Zen Buddhism was greatly supported during the Kamakura Era, and it is evident that the size of Engaku-ji reflected the size of Hojo’s largesse. Within the wide temple grounds, there are many buildings of great historic value such as a seminary for practicing monks, a similar Zen facility for laymen, and the National Treasures of Shari-den Hall and the Great Bell. The culture and art during the era was beloved for their realistic simplicity and fortitude reflective of warrior culture, so it is hoped that you will fully appreciate the texture of the simple yet beautiful construction of this old temple that retains the scent of Japan’s Middle Ages.

Admission: Adult: ¥ 300 / Child: ¥ 100

Guidebook from Planetyze about Engaku-ji Temple
Reviews from TripAdvisor about Engaku-ji Temple
Tours of Engaku-ji Temple

Tokei-ji Temple

Five Zen Temples of Kamakura

(image by upload.wikimedia.org)

In an era when women could not divorce, Tokei-ji gave refuge to many women who fled to the temple under a law allowing divorce. Currently surrounded by lush greenery, it has been given three stars in the Michelin Green Guide.

Kakusan-ni, the wife of the 8th shogun regent in the Kamakura Era, Tokimune Hojo, established the temple in 1285. The second-ranked institution in a network of five nunneries known as Amagozan, an Emperor’s daughter, a female member of the Toyotomi family and other noblewomen worked as chief priestesses at the temple. Kakusan-ni ran the temple under a divorce law through which if women suffering from spousal abuse remain at the temple for 3 years, then the marriage could be nullified. Since there were many instances in which women would seek refuge from their husbands by entering the temple, Tokei-ji was referred to as the “refuge temple” or the “divorce temple”. Countless numbers of women were saved for 500 years up to 1872 through this women’s claim to divorce. When the temple ended this role, male monks took over and spread the word of Zen as a Zen temple.

Within the temple, there is the Matsugaoka Treasury which displays the valuable assets of the temple. You can learn a variety of knowledge about the divorce temple through its history and exhibits such as the Mikudarihan, a divorce letter. From February to March every year, the customary Tokei-ji Buddhist Statue Exhibition is held. During this period, you can view without making any reservations the statue of the Suigetsu Kannon, known for its feminine beauty; usually reservations would be needed at other times of the year. Tokei-ji is known as a temple of flowers, and a variety of flowers bloom throughout the year. Especially during June when irises and conandron bloom, the teahouse Byakuren-sha is open where special seating is provided for guests who cannot normally sit in the formal seiza style during the tea ceremony. You can enjoy the flowers at leisure.

Admission: Adult: ¥ 200 / Child: ¥ 100

Guidebook from Planetyze about Tokei-ji Temple
Reviews from TripAdvisor about Tokei-ji Temple
Tours of Tokei-ji Temple

Kencho-ji Temple

Five Zen Temples of Kamakura

(image by upload.wikimedia.org)

Kencho-ji is Japan’s oldest Zen temple which has been in existence since the 13th century. Calmly sense the world of Zen while walking through the large grounds of the solemn temple and viewing the garden of the chief priest.

Kencho-ji Temple is located between Kamakura and Kita-Kamakura Stations, surrounded by trees and nature in a quiet place. From the 12th century going into the 13th century, Kamakura was going through an age of control by the warrior and a time when learning, culture and religion were flourishing. It was in this region that numerous temples were being constructed. Among these temples, Kencho-ji is famous for being the first Zen temple in Japan to be built and is ranked the first among Kamakura’s Five Great Zen Temples. Tokiyori Hojo, who was the most politically powerful figure during that time, was also the founder of the temple. Hojo enthusiastically worshiped Buddhism and he tackled the still-new learning of Zen religion with a passion. At the time, he met Lanxi Daolong, a Buddhist monk who had come over from China and Hojo requested that a temple be founded, so Kencho-ji was started in 1253. Daolong admonished the practicing monks to place priority on the rituals based on strict regulations. The “Rules of Zen” are still importantly preserved as a National Treasure. Later, due to the 1293 Kamakura Earthquake and fires in 1315 and 1416, the original structures of the temple were almost all lost, but with repeated reconstruction, the temple has managed to survive and even now, Kencho-ji continues as a central presence in Zen Buddhism. There are a number of buildings upon the large temple grounds built upon the hilly mountain. Thanks to reconstruction, Japan’s first Zen temple has continued to be praised for its majesty. The placement of its structures: the outer gate, the main gate, the main hall, the lecture hall and the chief priest’s chambers were placed in a straight line as would be the case in Chinese Zen Buddhism and have been preserved in that state since the temple’s founding. In addition, the beautiful garden of the chief priest which was transported from Kyoto is a must-see. The story behind this garden is that it was designed by Soseki Muso. Muso had been behind the design of many famous gardens such as those for Kyoto’s World Heritage sites of Saiho-ji and Tenryu-ji Temples, and as a Zen Buddhist monk himself, he was known as a genius garden designer who revealed the world of Zen in his creations.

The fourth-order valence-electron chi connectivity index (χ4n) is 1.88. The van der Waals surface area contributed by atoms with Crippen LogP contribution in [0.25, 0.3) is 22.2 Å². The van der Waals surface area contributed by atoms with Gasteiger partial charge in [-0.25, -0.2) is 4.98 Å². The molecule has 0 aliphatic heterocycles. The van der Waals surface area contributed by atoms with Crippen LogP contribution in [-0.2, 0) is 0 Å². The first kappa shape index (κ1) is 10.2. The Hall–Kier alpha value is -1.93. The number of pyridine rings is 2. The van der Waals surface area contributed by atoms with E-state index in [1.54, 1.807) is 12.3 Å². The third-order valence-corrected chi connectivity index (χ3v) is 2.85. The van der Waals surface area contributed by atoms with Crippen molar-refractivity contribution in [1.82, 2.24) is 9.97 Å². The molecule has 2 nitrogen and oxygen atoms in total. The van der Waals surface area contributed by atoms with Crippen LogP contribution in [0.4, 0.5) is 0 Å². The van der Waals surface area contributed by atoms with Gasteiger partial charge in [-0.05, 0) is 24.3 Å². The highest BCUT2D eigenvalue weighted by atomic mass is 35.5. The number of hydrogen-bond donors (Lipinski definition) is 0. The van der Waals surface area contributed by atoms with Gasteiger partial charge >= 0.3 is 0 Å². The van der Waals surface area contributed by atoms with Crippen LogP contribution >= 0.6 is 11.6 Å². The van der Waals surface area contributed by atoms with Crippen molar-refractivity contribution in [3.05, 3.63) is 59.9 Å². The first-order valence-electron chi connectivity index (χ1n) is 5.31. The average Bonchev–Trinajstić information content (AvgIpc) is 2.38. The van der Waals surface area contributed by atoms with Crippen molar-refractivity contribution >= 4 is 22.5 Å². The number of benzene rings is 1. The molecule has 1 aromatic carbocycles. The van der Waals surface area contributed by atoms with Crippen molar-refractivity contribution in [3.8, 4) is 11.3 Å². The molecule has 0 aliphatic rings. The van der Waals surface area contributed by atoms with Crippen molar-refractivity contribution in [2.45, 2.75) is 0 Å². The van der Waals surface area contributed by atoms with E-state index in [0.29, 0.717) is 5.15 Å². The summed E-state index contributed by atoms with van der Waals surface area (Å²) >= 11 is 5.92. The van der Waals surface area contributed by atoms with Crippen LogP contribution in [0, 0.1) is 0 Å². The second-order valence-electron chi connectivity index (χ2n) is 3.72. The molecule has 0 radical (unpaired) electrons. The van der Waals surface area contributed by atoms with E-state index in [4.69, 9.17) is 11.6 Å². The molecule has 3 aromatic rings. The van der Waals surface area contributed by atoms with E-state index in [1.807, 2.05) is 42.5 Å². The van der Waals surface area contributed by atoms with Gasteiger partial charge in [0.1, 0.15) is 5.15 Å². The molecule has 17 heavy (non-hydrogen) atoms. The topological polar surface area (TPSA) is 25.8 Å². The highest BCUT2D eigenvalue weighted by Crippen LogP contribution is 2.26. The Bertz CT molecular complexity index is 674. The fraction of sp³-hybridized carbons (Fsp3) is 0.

The world of Zen blossomed in Kamakura. If you have an interest in Zen, it’s recommended that you try participating in zazen (Zen meditation) sessions that are held for foreigners in English. At the sessions which last up to about 2 hours, you learn the basics from the monks of Kencho-ji after which you can experience a true zazen session. Since prior application is necessary, please check the details on the homepage for Kencho-ji before participating.

Admission: Adult: ¥ 300 / Child: ¥ 100

Guidebook from Planetyze about Kencho-ji Temple
Reviews from TripAdvisor about Kencho-ji Temple
Tours of Kencho-ji Temple

Need help planning your trip to Kamakura ?